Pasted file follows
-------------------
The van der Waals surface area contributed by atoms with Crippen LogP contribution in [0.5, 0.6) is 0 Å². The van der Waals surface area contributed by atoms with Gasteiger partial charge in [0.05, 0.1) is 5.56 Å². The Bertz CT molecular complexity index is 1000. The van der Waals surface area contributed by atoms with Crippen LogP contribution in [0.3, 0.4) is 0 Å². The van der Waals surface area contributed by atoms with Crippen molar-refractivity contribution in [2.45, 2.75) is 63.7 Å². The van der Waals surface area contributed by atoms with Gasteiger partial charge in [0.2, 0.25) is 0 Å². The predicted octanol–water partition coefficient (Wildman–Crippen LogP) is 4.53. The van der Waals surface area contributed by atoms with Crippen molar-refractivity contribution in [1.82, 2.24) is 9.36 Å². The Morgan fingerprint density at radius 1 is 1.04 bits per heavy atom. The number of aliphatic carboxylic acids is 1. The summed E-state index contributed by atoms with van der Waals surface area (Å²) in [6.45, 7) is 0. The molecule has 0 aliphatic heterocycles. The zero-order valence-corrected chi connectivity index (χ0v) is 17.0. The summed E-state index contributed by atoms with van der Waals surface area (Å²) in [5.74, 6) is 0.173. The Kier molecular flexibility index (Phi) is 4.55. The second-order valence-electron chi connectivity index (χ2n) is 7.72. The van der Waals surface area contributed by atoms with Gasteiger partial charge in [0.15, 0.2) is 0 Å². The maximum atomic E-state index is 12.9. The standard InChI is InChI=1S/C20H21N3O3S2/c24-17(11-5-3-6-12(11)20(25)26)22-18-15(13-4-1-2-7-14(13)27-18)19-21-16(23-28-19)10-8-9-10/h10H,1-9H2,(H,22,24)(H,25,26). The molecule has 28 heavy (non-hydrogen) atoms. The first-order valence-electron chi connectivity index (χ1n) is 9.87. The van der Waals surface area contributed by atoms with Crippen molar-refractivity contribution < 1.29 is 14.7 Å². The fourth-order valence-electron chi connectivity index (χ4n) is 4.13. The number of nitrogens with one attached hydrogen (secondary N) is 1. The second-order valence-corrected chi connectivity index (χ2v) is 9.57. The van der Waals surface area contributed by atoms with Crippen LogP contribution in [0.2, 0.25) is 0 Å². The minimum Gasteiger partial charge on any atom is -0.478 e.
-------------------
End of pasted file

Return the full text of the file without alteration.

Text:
The van der Waals surface area contributed by atoms with Crippen LogP contribution in [0.5, 0.6) is 0 Å². The van der Waals surface area contributed by atoms with Gasteiger partial charge in [0.05, 0.1) is 5.56 Å². The Bertz CT molecular complexity index is 1000. The van der Waals surface area contributed by atoms with Crippen LogP contribution in [0.3, 0.4) is 0 Å². The van der Waals surface area contributed by atoms with Crippen molar-refractivity contribution in [2.45, 2.75) is 63.7 Å². The van der Waals surface area contributed by atoms with Gasteiger partial charge in [0.2, 0.25) is 0 Å². The predicted octanol–water partition coefficient (Wildman–Crippen LogP) is 4.53. The van der Waals surface area contributed by atoms with Crippen molar-refractivity contribution in [1.82, 2.24) is 9.36 Å². The Morgan fingerprint density at radius 1 is 1.04 bits per heavy atom. The number of aliphatic carboxylic acids is 1. The summed E-state index contributed by atoms with van der Waals surface area (Å²) in [6.45, 7) is 0. The molecule has 0 aliphatic heterocycles. The zero-order valence-corrected chi connectivity index (χ0v) is 17.0. The summed E-state index contributed by atoms with van der Waals surface area (Å²) in [5.74, 6) is 0.173. The Kier molecular flexibility index (Phi) is 4.55. The second-order valence-electron chi connectivity index (χ2n) is 7.72. The van der Waals surface area contributed by atoms with Gasteiger partial charge in [0.15, 0.2) is 0 Å². The maximum atomic E-state index is 12.9. The standard InChI is InChI=1S/C20H21N3O3S2/c24-17(11-5-3-6-12(11)20(25)26)22-18-15(13-4-1-2-7-14(13)27-18)19-21-16(23-28-19)10-8-9-10/h10H,1-9H2,(H,22,24)(H,25,26). The molecule has 28 heavy (non-hydrogen) atoms. The first-order valence-electron chi connectivity index (χ1n) is 9.87. The van der Waals surface area contributed by atoms with Crippen molar-refractivity contribution < 1.29 is 14.7 Å². The fourth-order valence-electron chi connectivity index (χ4n) is 4.13. The number of nitrogens with one attached hydrogen (secondary N) is 1. The second-order valence-corrected chi connectivity index (χ2v) is 9.57. The van der Waals surface area contributed by atoms with Crippen LogP contribution in [0.2, 0.25) is 0 Å². The minimum Gasteiger partial charge on any atom is -0.478 e.